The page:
‘Mother: In’. The words, inscribed on a thin strip of unpolished wood that hung outside a door of a dull-grey Calcutta building, always sent a rush of joy through the young mind of Rajeev Mookherjee, then a schoolboy, now a businessman in his forties. “Whenever I felt depressed, I visited that house with my parents and somehow miraculously my troubles would disappear,” he recalls, almost echoing the Beatles’ lyrics, “When I find myself in times of trouble/Mother Mary comes to me/Speaking words of wisdom/Let it be.”
Only, this time it was Mother Teresa. The Albanian nun who, having dedicated her life to the cause of fighting poverty, disease and loneliness, avowedly for the love of Jesus Christ, and came to be known as Blessed Teresa of Calcutta. And visitors to her home in the city, known as Mother House, insist her service to the Lord did not restrict itself to the gutters. Mookherjee, for instance, is from a wealthy family, and he says she “transcended divisions of rich and poor and touched the lives of everyone, making the unhappy happy and the happy even happier”. And so, when Teresa was at home—and the sign read ‘Mother: In’—people poured in by the dozens, the hundreds and thousands for what they variously call “her healing touch”, “her soothing words”, “her blessings” or simply “a vision of her”.
T.T. Vergese, a former employee of the Rajasthan government, says whenever he got the opportunity he hopped onto a train to Calcutta just so that he could “be blessed by Mother Teresa and imbue myself with her divinity”. An American homemaker evokes the sense of a therapeutic encounter: “After an emotionally painful divorce, I saved up money for a trip to India, just so that I could meet Mother Teresa. I had heard that she had the power to cure even psychological diseases like depression. I don’t know about others, but I felt a deep sense of peace just being with her.”
Her room, clean but unchanged
But what of now? Her living presence ceased to be on September 5, 1997. Has the magnetic pull of Mother House diminished in the 19 years since? What reason do people have to drop in anymore? Once a locus of thriving activity, full of prayer, devotional speeches and sermons, reading of scriptures and singing of hymns, not to mention a steady footfall of the world’s high and mighty, including heads of governments and royalty (Lady Di was a famous visitor), has not all the attraction abated now?
Not really, say insiders. A sister of the Missionaries of Charity explains the draw Mother House offers today. “It has become one of the most sacred spaces of pilgrimage for the Christian,” she says, pointing out that Mother’s tomb is situated inside the premises. “Devotees drop in here everyday to pray and seek Mother’s blessings.”
A section of Mother House has been turned into a museum, displaying Mother Teresa’s few earthly possessions. One of the only three saris she owned—all white with blue borders—is kept on a glass-covered shelf, neatly folded. The one sweater she wore, plain, collarless and colourless, is placed in an adjacent one. A pair of sandals, brown and fraying at the edges, is displayed nearby. A separate section showcases other memorabilia: laurels, medals, awards, other honours. After the theft in 2004 of Rabindranath Tagore’s Nobel medallion from the Viswa Bharati museum, Mother Teresa’s Nobel medal has been transferred to a secret location for safekeeping.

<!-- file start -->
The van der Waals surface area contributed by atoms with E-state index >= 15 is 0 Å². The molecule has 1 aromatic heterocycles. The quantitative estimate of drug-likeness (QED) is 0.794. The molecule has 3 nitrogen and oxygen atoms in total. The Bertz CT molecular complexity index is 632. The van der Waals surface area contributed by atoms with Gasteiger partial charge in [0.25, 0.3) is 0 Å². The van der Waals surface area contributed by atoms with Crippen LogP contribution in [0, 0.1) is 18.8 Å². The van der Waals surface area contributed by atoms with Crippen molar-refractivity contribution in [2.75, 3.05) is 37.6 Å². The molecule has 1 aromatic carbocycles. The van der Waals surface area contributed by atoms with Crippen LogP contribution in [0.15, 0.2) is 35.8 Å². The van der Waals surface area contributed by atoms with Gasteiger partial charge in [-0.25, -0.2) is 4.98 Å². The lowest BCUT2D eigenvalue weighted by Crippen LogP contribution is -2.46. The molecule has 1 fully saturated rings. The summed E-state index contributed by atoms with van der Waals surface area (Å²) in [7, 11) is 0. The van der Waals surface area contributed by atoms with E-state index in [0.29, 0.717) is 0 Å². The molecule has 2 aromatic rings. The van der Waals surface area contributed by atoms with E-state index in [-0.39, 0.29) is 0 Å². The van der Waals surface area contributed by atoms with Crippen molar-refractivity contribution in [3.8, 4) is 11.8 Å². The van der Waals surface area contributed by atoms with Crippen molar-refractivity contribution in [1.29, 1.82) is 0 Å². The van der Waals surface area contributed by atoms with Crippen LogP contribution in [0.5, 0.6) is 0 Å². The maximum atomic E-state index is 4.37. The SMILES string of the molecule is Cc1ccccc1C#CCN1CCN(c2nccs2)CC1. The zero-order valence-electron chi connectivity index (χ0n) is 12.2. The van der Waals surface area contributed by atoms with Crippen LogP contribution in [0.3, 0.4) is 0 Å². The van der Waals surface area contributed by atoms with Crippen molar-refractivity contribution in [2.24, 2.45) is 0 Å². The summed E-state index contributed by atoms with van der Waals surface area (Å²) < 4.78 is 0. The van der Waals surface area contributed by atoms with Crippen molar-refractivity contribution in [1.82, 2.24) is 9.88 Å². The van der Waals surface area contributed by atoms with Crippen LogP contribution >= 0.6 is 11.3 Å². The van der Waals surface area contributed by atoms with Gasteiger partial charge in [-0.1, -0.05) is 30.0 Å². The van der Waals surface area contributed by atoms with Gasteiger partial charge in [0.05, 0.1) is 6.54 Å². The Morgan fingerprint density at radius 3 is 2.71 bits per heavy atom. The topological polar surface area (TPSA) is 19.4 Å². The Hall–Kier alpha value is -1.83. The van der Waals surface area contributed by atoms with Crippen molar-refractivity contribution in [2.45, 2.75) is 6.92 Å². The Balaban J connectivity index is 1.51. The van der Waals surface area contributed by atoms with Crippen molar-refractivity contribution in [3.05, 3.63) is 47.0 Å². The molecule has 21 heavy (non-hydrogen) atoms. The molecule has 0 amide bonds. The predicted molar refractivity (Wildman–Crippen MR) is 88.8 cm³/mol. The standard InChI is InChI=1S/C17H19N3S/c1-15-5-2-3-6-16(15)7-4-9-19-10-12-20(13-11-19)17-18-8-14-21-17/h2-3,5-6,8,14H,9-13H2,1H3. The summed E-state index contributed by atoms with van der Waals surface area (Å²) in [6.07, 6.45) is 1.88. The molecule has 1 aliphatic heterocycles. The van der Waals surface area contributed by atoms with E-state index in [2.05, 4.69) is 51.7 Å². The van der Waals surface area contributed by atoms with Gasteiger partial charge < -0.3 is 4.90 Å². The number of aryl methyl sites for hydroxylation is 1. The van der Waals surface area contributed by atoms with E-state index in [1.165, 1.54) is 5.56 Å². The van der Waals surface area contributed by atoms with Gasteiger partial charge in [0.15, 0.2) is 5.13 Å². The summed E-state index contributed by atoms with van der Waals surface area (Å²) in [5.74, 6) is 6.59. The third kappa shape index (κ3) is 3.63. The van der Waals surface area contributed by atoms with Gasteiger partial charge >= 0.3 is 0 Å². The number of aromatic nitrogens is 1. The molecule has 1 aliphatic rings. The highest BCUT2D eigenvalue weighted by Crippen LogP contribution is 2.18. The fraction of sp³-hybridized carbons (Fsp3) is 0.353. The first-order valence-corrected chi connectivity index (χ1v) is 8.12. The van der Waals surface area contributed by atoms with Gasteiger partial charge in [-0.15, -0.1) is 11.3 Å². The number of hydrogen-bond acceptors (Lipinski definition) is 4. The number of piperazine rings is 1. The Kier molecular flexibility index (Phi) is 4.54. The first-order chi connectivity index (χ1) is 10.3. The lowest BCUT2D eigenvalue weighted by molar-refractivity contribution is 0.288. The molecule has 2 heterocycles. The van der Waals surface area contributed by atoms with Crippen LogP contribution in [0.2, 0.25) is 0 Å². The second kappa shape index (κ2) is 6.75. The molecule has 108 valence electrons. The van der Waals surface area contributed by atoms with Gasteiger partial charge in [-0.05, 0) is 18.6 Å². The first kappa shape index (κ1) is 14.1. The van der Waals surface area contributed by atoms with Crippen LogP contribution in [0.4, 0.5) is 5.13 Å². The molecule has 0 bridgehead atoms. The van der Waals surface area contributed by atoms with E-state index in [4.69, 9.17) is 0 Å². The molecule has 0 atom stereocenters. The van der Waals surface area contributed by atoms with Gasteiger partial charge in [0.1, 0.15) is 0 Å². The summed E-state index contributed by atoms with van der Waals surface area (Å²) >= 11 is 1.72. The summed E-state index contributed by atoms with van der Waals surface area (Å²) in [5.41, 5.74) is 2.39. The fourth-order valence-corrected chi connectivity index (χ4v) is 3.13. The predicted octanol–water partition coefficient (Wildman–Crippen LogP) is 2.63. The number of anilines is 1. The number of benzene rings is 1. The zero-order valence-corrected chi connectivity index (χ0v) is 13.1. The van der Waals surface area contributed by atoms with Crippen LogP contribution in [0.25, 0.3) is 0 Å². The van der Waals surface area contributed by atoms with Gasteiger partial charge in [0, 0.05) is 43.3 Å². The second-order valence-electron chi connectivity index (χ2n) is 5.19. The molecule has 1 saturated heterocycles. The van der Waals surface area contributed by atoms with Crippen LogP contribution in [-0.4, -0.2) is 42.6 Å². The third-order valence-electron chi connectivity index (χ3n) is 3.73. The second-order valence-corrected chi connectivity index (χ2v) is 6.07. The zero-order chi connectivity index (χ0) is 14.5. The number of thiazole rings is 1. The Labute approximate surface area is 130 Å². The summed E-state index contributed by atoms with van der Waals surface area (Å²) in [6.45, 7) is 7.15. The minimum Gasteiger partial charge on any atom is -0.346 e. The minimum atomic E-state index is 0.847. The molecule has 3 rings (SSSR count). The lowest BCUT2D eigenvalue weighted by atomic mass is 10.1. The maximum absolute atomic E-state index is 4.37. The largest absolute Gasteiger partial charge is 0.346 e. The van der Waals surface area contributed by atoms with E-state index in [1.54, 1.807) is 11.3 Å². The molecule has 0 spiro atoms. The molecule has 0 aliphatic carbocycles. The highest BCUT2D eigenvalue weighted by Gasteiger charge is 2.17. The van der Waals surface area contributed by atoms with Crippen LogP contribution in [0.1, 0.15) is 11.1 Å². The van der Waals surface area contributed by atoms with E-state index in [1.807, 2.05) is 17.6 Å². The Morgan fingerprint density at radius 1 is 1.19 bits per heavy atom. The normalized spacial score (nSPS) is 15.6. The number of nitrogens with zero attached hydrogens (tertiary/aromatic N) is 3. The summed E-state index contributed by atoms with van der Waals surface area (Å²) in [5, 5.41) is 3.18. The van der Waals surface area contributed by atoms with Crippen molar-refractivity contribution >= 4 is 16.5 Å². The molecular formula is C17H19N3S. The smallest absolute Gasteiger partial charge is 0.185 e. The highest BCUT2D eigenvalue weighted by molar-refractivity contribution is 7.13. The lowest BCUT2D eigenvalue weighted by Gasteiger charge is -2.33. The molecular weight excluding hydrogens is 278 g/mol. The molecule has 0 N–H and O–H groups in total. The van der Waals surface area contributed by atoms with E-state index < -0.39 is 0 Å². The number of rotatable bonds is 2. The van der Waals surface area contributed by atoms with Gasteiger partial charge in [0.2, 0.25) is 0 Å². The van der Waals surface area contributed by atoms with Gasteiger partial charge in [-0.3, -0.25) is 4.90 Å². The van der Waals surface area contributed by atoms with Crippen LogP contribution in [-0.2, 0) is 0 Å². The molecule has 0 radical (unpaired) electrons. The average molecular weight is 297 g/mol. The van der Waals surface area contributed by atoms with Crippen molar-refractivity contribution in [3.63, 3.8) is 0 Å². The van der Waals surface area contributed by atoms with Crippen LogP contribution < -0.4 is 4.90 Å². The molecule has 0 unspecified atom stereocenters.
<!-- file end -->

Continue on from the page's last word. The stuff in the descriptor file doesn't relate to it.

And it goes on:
The most intriguing section, where visitors spend hours, according to the sisters, is the wall displaying some of Mother’s writings—handwritten notes, letters, scribbled instructions, words of encouragement, unfailingly and liberally dosed with ‘love’, ‘blessing’ and ‘forgiveness’. “She never wasted a single scrap of paper,” explains a priest, pointing to a row of envelopes addressed to her but which she reused by opening them up and writing her replies on the blank parts (not necessarily to the same people who sent the envelopes).
Mother’s own bedroom is left unchanged. The tiny chamber is still furnished only with a small bed that just about accommodated her frail frame and a writing desk. No fan whirred overhead—she never used one. Only the sheets are always freshly-washed. “We change them daily,” says a nun.
Among the bare essentials Mother used, now on display in the musuem section: some utensils, bags, pillows, sandals and a chair
“The only difference between when she was living here in her physical body and now...is just that,” observes Sunita Kumar, MoC’s official spokesperson. “There may have been a nominal drop in the number of people who do come, because some people did get drawn by her iconic stature. But essentially most people visit Mother House because of the work she did and these missions are still very much alive.”
The American homemaker has returned after 19 years—albeit with a “touch of sadness” because she cannot physically touch or see Mother. She now wants to volunteer for a project. Vergese, now 68 and retired, has spent these years “trying to give something back to Mother for all that she had done for me” by investing in agricultural farms, the food produced from which he supplies to Mother House.
Mookherjee now visits with his own children and wife and feels “her blessed spirit permeates the very environment of her home”. He is most intrigued by the fact that the wooden plate with the two words inscribed on it—’Mother: In’—is now a constant fixture, hanging from the door outside the dull-grey building. “In life, she was sometimes absent from Mother House, in death she is now permanently present. She is laid to rest here.”
Mother: Always In.
By Dola Mitra in Calcutta